(This is a continuation of the previous article)

2. One of the questions that arose during the discussions was on the “Data Breach Notification requirements” under the proposed act.

There was one concern of the industry that “Data Breach” reporting to the data subjects should not be mandated and even if required it should not be as immediate as notification to some industry authority etc.

This is a standard response from industry whenever data breach notification is suggested in any data protection act. Industry wants to protect its reputation by sweeping the data breach notification under the carpet. While most industry players would jump at Aadhaar leakage when reported, they would not like a breach in a Bank coming out in the open. Hence the demand that they should be exempted from notification of data breach to their customers.

Some industry players also brought out the issue of a need for time to determine whether a “Suspected data breach” is actually a “Data breach”, whether a “Data breach” is not exactly a data breach but only a “Denial of Service attack” etc and argued that industry should not be forced to report a data breach before it is confirmed.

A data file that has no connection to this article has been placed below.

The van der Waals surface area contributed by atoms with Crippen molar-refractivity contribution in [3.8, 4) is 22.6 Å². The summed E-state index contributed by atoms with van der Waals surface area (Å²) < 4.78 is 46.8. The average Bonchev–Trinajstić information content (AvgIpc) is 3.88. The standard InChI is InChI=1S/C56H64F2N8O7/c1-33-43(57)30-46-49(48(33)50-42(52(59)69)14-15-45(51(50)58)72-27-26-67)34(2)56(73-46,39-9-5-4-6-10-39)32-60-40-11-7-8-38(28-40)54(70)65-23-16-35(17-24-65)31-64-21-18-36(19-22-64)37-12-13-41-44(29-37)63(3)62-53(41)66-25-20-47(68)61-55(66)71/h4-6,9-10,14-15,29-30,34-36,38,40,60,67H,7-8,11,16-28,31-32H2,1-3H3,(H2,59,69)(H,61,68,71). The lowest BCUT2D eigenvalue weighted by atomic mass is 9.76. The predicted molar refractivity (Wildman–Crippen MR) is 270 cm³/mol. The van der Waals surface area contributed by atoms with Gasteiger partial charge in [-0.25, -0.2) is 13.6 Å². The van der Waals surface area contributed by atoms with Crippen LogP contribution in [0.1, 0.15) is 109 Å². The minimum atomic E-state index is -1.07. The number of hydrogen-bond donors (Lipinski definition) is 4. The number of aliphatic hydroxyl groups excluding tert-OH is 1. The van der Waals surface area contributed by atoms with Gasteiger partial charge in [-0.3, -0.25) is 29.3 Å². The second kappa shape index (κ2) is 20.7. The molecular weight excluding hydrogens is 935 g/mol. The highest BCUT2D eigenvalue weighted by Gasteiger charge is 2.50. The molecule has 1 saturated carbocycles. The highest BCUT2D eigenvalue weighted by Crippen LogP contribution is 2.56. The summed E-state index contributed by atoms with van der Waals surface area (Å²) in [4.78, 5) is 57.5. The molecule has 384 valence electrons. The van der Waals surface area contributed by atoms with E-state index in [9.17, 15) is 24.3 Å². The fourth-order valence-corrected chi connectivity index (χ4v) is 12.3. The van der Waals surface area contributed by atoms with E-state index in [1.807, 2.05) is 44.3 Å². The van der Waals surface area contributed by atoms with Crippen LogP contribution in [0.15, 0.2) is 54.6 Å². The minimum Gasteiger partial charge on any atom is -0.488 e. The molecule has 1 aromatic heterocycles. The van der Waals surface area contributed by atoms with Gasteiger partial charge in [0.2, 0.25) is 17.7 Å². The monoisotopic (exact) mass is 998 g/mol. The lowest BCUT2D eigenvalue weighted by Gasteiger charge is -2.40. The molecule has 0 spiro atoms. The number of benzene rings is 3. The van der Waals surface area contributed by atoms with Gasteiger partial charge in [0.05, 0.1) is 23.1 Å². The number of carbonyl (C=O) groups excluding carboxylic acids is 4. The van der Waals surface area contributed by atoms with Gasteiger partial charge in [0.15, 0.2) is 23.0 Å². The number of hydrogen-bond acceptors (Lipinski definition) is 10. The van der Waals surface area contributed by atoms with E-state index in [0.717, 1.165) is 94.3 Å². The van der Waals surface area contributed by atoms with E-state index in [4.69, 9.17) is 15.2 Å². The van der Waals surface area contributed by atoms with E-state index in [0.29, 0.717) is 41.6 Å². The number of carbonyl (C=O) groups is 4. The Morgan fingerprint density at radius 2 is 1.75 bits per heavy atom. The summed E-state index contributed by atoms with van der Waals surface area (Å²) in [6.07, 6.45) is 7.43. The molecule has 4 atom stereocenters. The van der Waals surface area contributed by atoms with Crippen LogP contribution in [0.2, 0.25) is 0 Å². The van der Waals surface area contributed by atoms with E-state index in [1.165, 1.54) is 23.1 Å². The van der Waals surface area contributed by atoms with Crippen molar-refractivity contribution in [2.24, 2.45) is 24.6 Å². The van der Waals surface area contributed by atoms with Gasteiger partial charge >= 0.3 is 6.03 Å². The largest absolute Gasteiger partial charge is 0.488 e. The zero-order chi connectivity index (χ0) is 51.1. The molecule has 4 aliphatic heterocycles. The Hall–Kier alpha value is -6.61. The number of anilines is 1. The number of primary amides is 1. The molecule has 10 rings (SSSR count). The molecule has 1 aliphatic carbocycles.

However the industry agrees that most data breaches need to be confirmed with an audit  and many times the recognition of data breach itself takes months and after the recognition, the completion of the internal audit takes several more months. If therefore the industry demand in this respect is to be accepted, then data breach will never become public for more than an year.

Industry is however not averse to sharing some potential breach information with an industry organisation because they know that the industry organziation can be manipulated and hide the information of the data breach. For example, many wannacry attacks on ATMs of Banks were never reported by Banks and public never came to know of them. Even a major cyber attack on a Bank after the Swift system hacking in Bangladesh, was pushed under the carpet. Given an option even the UIDAI would like not to publicise the data breach reports on UIDAI because it hurts the reputation of the system.